If all that fails, head to Sears/auto parts store and get a nut splitter. Before doing that, make sure the nut will fit one. The nut splitters I've seen/have wont fit over a nut that's bigger than 7/8" or so.

polarzak 11-13-2012 04:29 PM

Thanks for all the replies. ..........Mort....I thought all GM cars would be the same, so that is why I only said GM. Anyway, it is a Buick Lacrosse. ............DexterII, no castle nut, and I would think it came from the factory like that..she bought it fairly new. I tried most of everyone suggestions, impact, heat, etc. and nothing worked. (gotta love that smell of burning boot rubber) Anyway, the thing is off. The nut was loosened just enough to get out the trusty hack saw, and cut through the shaft. Not an easy job, not a fast job, and my right arm with be making sawing motions in my sleep. When the other side goes, Dad will not be so quick to volunteer.
Thanks to all.

ukrkoz 11-13-2012 09:15 PM

interesting. You cut the stud with a hacksaw? They are supposed to be hardened. Something ain't right in the picture.
But yes, I feel your pain. Lots of Liquid Wrench, impact if you can get it on, or jam it in place, like guys suggested.

polarzak 11-14-2012 05:13 AM

[quote=ukrkoz;1051719 Something ain't right in the picture.
.[/quote]

I am not sure if you are questioning my integrity, however the procedure was presented as a solution on YouTube in one of the many DIY videos on tie rod removal. Hardened steel or not, perhaps all that was needed was a quality hacksaw and some #@#:censored:#@# determination. It only had to be cut half way through, and a smack with a mallet broke it off.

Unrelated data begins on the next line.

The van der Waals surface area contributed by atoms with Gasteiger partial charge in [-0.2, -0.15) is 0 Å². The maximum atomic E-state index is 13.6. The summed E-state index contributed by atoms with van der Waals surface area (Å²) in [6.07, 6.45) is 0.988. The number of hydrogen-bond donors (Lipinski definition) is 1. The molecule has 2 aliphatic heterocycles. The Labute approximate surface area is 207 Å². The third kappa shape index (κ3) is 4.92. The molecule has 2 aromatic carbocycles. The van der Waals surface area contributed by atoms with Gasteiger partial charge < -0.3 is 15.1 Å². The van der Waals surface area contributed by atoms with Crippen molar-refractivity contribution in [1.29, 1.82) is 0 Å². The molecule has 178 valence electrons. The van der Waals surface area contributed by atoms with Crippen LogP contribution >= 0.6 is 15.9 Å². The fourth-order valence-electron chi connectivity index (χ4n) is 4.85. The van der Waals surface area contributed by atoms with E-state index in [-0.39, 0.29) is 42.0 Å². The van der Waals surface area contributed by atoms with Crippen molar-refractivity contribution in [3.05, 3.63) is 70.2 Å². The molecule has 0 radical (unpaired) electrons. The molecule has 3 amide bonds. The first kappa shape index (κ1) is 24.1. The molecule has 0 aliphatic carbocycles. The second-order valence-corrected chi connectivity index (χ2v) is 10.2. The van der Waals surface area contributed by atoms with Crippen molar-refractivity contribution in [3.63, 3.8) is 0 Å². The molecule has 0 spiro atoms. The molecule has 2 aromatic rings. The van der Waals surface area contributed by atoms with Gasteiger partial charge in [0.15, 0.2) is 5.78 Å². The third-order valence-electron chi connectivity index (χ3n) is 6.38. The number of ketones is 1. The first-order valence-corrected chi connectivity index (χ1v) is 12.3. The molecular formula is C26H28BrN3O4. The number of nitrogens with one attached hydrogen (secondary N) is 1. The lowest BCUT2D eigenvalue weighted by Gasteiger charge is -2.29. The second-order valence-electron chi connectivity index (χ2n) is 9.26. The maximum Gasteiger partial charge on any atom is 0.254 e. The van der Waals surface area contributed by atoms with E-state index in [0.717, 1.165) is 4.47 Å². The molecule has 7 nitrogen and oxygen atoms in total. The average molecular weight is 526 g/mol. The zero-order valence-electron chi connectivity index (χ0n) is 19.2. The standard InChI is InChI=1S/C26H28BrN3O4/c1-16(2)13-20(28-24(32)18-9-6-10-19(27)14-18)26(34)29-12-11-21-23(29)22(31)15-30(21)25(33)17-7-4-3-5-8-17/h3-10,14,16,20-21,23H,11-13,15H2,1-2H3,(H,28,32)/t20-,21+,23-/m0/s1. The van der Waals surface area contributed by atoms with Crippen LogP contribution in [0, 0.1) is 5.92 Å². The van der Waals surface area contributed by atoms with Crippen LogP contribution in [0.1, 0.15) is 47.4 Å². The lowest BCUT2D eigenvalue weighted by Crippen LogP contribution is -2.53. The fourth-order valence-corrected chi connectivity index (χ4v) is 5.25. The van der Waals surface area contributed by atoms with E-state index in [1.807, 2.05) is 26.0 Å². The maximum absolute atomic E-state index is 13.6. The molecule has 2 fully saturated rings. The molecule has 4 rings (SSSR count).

atljar 11-14-2012 05:36 PM

I know you got this already, but if anyone else reads this...

You can often load the tie rod end with a pickle fork and then hit the nut with an impact and get it to come loose. The load you place on the joint will often create enough friction to stop the stud from turning while trying to undo the nut.

Glad you got it!

ukrkoz 11-14-2012 07:59 PM

wow, no, not questioning that much.
But I worked as a tool maker for 6 years, and know a lot about metal, heat treating, and annealing. It is guaranteed that that rod has to be heat treated. Hacksaws simply do not cut heat hardened materials. Anything harder than 40 Rockwell scale. Butter knife is 45 or so. Of course, they are likely "cemented", which means - they are covered in charcoal, heated to 870 Celsisus, and held under that temp for about several hrs. Carbon permeates outer metal layer, then they are dropped into cold water. So that they are flexible inside and hard on the outside.
Cemented layer is thin, but still. So, it either rubbed off, or some cheap metal was used on it. That's what I was curious about. Takes a hell of hacksaw to cut through cemented layer. As in - I have never seen one that will. They just slide atop and dull out.

polarzak 11-15-2012 05:35 AM

Quote:

Originally Posted by ukrkoz (Post 1052306)
or some cheap metal was used on it. That's what I was curious about. Takes a hell of hacksaw to cut through cemented layer. As in - I have never seen one that will. They just slide atop and dull out.

You obviously know your stuff. Perhaps cheap Chinese parts.:) Whatever the case, I spent about a half hour this morning on Youtube trying to find the video of the fellow hack sawing half way though, and then smacking it with a hammer once or twice until it broke off. Check the video out, about half way through.
http://www.youtube.com/watch?v=eUvR366_Rr4

Anyway it is done. Thanks again to all for your help and suggestions. :thumbup: